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Avengers Next #5

Posted: Saturday, January 27, 2007
By: Ray Tate



"Farewell, My Planet"

Writer: Tom DeFalco
Artists: Ron Lim(p), Scott Koblish(i), Avalon's Rob Ro(c)
Publisher: Marvel

No insult to Ron Lim, Scott Koblish and Rob Ro, whose artwork has bowled me over through the entirety of Avengers Next, but this issue Tom DeFalco is the star. Numerous aspects of writing layer the final chapter of the Avengers Next mini-series. Hopefully this will not be the last Avengers Next project, and Marvel will see fit to give the MC2 Universe an even larger share of the rack. Marvel definitely does need and seems to know that it needs a group of books offering readers an alternative to Civil War. Avengers Next is the second best Avengers book currently being published. The first of course is Marvel Adventures: Avengers.

DeFalco concludes the story in a satisfying, unshocking manner. Certainly a number of surprises spring up, but these arise from natural plot twists and the characters’ strategies rather than Big Stupid Events or an incompetent writer’s hubris. I should point out that based upon the credits Avengers Next is apparently written in the Marvel way. So, Ron Lim deserves some credit for this enjoyable, ingenious romp dovetailing from last year's Last Planet Standing.

Despite being the conclusion to a five chapter book, DeFalco writes in a manner that suggests the story is self-contained. In other words, a person who had just gotten the hint and picked up Avengers Next would still understand what went on and what led up to the finale. Those that followed Avengers Next from the beginning will find a more rewarding experience, but newcomers will be entertained. They will still see excellent examples of the Avengers' teamwork and enjoy a diverse cast of characters with differing personalities and heroes who act like heroes to save the world, rather than inexplicably war against each other over a simple, ancient plot-device.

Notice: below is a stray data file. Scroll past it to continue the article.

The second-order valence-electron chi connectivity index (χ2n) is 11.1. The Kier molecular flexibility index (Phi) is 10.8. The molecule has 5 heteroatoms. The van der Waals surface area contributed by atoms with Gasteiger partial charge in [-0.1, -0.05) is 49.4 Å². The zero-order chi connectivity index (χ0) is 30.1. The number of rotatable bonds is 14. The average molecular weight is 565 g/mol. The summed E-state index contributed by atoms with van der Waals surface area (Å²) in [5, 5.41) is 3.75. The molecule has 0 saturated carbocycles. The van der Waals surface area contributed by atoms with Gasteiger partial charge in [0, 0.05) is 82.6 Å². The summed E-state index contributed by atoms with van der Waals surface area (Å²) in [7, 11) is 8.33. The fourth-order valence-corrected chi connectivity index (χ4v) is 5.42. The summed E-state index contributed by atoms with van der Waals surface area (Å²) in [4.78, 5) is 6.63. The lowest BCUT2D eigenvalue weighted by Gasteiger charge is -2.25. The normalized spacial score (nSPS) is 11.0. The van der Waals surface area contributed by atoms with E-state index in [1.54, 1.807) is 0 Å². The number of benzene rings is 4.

DeFalco facilitates the stand-alone nature of the conclusion by including expository dialogue, but this does not drag down the story. Rather it serves to heighten the suspense. He describes the stakes at risk. The dialogue furthermore opens the reader to the quirks of each character and their goals. DeFalco does the same in meaningful narration that substitutes for dialogue when the characters plausibly cannot speak.

Avengers Next plays on history, but the reader unfamiliar with Avengers history will not feel lost. The allusions to the older incarnation of the Avengers' past cases need little explanation due to the illustration of their impact. The villainess announces herself, and explains why her presence is so delicious an irony. At least, she seems to think so. Given her ego, the explanation suitably connects to her characterization and foreshadows her defeat. The Avengers wipe the floor with her and her minions. She follows a grand tradition started by her father.

The plot's rational elegance combines with the intricacies of the characters. American Dream bottles her self-doubting and becomes the leader that she was born to be. Saberclaw undeniably proves his allegiances. J2, the son of Juggernaut, displays his toughness and courage. Mainframe exhibits his willingness to self-sacrifice. Kate Power underlines the meaning of her name. Spider-Girl adds her humanity to the mix, and Kevin Masterson, son of Thunderstrike, along with Thena, daughter of Thor defeat their foes not through just godly might but also cunning in battle.

Avengers Next is easily the most underrated series Marvel produced in the year 2006-2007. Even White Tiger received scant hype. Avengers Next was barely promoted. Don't let this series fly beneath your radar. Nuanced with nostalgia, the story is excellent. The art bares the sensibilities of proportion, scale and super-powered kinetics, but done in a stylish manner that demonstrates the maturity of a well-known comic book penciler.



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